Bloomberg Businessweek

Lies, Damn Lies, and Financial Statistics

It’s hard to beat the market, but there’s always a new product that tries anyway

Early in January in a Chicago hotel, Campbell Harvey gave a rip-snorting presidential address to the American Finance Association, the world’s leading society for research on financial economics. To get published in journals, he said, there’s a powerful temptation to torture the data until it confesses—that is, to conduct round after round of tests in search of a finding that can be claimed to be statistically significant. Said Harvey, a professor at Duke University’s Fuqua School of Business: “Unfortunately, our standard testing methods are often ill-equipped to answer the questions that we pose.” He exhorted the group: “We are not salespeople. We are scientists!”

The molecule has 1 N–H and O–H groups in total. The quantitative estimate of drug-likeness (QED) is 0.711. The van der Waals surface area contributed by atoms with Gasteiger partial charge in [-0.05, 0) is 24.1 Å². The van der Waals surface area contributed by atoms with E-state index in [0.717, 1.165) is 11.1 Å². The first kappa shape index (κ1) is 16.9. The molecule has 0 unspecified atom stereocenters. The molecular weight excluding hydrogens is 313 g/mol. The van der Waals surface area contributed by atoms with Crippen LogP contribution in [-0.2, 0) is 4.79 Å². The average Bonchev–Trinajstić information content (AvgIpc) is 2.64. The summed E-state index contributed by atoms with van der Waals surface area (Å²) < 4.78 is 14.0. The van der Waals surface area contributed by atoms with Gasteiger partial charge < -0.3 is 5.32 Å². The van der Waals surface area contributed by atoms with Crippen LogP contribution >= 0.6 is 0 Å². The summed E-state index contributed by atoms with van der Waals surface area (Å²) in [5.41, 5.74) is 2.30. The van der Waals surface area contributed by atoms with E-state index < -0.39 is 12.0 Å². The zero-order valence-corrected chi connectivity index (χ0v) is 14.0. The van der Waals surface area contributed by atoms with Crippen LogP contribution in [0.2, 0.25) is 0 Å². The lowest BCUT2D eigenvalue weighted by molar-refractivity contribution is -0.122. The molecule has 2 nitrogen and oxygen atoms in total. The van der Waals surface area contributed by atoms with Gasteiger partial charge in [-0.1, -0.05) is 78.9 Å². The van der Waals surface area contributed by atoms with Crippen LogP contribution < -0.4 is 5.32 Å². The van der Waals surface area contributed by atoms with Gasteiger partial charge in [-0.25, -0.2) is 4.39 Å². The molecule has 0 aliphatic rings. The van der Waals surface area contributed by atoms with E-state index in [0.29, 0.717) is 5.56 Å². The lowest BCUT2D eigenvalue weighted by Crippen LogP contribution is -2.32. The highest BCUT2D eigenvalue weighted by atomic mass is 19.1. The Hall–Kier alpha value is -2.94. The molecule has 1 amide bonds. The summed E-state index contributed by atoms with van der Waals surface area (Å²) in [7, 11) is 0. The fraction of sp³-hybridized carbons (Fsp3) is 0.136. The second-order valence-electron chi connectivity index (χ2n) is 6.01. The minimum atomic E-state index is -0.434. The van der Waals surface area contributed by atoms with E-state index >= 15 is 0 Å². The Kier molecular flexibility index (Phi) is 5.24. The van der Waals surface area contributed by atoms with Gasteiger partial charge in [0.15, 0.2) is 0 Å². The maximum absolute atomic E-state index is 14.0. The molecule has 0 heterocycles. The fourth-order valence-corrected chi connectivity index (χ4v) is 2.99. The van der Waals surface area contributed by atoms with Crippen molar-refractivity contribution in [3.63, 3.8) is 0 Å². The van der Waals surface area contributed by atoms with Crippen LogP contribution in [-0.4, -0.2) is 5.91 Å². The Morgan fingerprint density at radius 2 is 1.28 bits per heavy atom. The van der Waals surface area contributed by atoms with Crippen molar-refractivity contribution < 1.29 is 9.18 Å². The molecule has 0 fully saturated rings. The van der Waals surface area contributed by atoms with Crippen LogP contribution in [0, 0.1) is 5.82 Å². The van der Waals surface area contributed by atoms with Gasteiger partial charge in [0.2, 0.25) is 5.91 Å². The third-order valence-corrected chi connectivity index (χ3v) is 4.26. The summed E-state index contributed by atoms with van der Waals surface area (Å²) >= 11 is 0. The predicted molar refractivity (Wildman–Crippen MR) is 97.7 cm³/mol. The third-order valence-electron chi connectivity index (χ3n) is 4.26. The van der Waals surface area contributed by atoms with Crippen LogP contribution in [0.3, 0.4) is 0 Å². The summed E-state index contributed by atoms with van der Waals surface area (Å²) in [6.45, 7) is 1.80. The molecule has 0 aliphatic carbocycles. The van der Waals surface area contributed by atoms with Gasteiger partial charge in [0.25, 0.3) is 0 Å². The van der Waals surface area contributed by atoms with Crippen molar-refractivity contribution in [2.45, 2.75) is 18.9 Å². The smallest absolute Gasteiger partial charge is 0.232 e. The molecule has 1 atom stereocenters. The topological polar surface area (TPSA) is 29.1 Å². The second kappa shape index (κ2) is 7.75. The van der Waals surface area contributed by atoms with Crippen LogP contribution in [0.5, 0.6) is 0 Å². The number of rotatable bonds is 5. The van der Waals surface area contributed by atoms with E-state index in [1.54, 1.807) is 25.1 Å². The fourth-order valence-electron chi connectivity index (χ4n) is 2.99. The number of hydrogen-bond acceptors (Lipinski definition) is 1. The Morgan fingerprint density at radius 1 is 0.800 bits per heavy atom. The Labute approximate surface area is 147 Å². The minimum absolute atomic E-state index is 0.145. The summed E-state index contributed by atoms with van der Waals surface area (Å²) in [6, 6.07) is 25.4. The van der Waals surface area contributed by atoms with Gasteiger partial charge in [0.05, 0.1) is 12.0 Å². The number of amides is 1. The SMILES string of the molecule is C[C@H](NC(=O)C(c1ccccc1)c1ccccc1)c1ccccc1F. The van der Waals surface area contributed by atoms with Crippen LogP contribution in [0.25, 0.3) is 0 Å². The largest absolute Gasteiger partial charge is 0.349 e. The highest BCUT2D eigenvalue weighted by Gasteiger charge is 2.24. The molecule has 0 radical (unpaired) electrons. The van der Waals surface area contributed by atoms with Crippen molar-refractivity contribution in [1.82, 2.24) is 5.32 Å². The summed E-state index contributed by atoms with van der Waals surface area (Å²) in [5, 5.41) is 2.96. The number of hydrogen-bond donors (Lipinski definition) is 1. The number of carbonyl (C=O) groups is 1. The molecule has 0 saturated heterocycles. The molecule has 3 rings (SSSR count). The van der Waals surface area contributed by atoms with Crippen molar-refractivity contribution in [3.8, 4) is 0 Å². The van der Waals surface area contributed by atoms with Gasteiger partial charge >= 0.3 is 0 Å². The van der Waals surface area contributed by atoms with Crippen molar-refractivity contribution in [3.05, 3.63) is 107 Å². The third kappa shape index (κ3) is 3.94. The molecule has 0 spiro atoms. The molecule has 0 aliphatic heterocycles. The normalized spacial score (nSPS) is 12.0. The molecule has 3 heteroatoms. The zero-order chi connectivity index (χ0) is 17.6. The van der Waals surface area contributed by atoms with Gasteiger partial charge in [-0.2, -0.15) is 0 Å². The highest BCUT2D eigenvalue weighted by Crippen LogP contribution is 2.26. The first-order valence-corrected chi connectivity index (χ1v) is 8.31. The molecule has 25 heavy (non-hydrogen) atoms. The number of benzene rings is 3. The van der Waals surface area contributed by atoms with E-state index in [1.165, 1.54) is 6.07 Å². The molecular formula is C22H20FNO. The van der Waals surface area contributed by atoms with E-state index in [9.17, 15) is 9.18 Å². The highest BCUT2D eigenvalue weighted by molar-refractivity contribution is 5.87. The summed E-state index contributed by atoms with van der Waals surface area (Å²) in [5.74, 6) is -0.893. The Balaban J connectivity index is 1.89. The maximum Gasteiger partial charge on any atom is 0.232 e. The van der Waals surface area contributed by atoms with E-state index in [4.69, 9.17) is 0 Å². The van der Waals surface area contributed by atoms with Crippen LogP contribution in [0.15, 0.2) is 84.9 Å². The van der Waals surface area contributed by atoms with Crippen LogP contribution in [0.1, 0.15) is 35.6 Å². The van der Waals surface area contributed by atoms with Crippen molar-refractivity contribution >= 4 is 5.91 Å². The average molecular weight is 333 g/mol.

The problems Harvey identified in academia are as bad or worse in the investing world. Mass-market products such as exchange-traded funds are being concocted using the same flawed statistical techniques you find in scholarly journals. Most of the empirical research in finance is

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